One of the things that I heard coming from a substantial wave of student activism here several years ago was that they held themselves to be already knowledgeable about all the things that they felt a good citizen and ethical person should know. It was the other students, the absent students, the students who don’t study such subjects, who worried them. And some of the activists had a touching faith in a way in the power of our faculty’s teaching to remake the great unwashed of the student body. If only they took the right classes, they’d do the right thinking. As one Swarthmore student in spring 2013 said in the group I was in, “I can’t believe there are students here who graduate without having heard the word intersectionality.” 
This moment worried me, even though it is important as always to remember: this was a young person, and I said things under similar circumstances that I would be deeply embarrassed to hear quoted directly back to me. It worried me because I hear that same concern a lot across the entire space of cultural activism, both on and off-campuses. 
It worries me first because that student and many similar activists are wrong when they assume that what they don’t like in the culture is a result of the absence of the ideas and knowledge that they hold dear. Far more students here have been in a course where concepts like “intersectionality” come up than this student thought. All political ideologies in the contemporary American public sphere, from the most radical to the most reactionary, have a troubling tendency to assume that agreement with their views is the natural state of the mass of people except for a thin sliver of genuinely bad actors, and therefore where a lack of agreement or acceptance holds, it must be because the requisite knowledge has been kept from the masses. This is a really dangerous proposition, because it blinds any political actor to the possibility that many people have have heard what you have to say and don’t agree for actual reasons–reasons that you’ll have to reckon with eventually.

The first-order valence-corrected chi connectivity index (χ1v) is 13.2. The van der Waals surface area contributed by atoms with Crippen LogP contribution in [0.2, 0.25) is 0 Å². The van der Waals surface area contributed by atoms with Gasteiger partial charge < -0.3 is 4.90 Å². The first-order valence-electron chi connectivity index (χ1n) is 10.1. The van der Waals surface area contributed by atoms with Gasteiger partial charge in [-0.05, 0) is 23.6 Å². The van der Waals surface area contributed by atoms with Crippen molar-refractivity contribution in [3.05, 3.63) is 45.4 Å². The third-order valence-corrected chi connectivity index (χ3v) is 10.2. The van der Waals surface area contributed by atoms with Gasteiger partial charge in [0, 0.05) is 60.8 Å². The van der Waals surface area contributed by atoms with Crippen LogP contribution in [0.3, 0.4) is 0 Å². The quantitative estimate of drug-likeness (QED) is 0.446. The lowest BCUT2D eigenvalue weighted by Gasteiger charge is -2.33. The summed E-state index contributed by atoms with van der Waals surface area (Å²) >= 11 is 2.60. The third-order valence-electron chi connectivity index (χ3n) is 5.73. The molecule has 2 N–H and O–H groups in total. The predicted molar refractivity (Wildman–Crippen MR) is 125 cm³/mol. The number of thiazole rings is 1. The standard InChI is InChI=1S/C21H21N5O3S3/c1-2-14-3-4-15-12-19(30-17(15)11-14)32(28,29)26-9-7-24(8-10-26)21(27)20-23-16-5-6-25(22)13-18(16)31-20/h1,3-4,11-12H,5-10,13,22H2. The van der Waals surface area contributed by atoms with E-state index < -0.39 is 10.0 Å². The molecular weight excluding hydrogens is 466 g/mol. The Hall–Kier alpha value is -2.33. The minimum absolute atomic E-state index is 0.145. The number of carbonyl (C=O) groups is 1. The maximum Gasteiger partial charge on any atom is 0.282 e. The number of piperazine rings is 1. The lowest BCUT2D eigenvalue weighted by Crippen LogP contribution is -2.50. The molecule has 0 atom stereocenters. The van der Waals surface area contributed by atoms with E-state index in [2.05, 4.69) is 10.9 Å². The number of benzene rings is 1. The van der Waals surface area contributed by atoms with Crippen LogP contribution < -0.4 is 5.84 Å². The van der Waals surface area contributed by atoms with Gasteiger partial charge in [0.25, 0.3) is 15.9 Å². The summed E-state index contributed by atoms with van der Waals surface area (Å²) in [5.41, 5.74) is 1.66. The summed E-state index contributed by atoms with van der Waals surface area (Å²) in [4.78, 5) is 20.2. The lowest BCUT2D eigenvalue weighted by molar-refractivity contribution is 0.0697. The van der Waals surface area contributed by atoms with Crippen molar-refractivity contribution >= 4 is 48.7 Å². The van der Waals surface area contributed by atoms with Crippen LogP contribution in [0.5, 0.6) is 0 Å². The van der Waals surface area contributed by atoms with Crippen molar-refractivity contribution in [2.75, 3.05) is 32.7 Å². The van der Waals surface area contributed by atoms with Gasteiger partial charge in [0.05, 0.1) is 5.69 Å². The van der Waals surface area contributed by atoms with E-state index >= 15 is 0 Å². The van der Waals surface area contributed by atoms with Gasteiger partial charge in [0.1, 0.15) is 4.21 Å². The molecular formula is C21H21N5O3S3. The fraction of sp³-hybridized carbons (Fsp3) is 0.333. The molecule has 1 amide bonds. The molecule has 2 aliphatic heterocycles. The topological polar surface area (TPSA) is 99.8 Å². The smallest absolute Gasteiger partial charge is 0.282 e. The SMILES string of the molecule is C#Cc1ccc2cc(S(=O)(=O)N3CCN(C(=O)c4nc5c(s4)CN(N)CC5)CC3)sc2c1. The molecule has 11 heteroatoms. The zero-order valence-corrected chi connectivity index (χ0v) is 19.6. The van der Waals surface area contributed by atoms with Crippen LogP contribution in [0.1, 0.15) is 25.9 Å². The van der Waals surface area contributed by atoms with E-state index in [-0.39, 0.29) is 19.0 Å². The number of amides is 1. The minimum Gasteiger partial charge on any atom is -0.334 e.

It worries me second because I think some activists may be subconsciously thinking that if they can sufficiently command custodial or institutional power, they will not have to reckon with such disagreement. Not only does that mistake custodial power as permanently and inevitably friendly to their own interests, it is where the temptation to use class power against other social groups will enter in, has already entered in.
This is what worries me most. The thing that I wish that student had recognized is that some of the people that he wishes knew the word intersectionality already know the reality of it. They might not have the vocabulary he does, but they have the phenomenology right enough. Perhaps more right than the student did.
That is, I concede, a pretty long taste. But the whole thing is nonetheless worthwhile. Timothy Burke was one of the very first bloggers I read, and for whatever reason he had kind of fallen off of my radar screen. This is a mistake on my part, and one I will hopefully remember to correct in my reading habits.

No comments: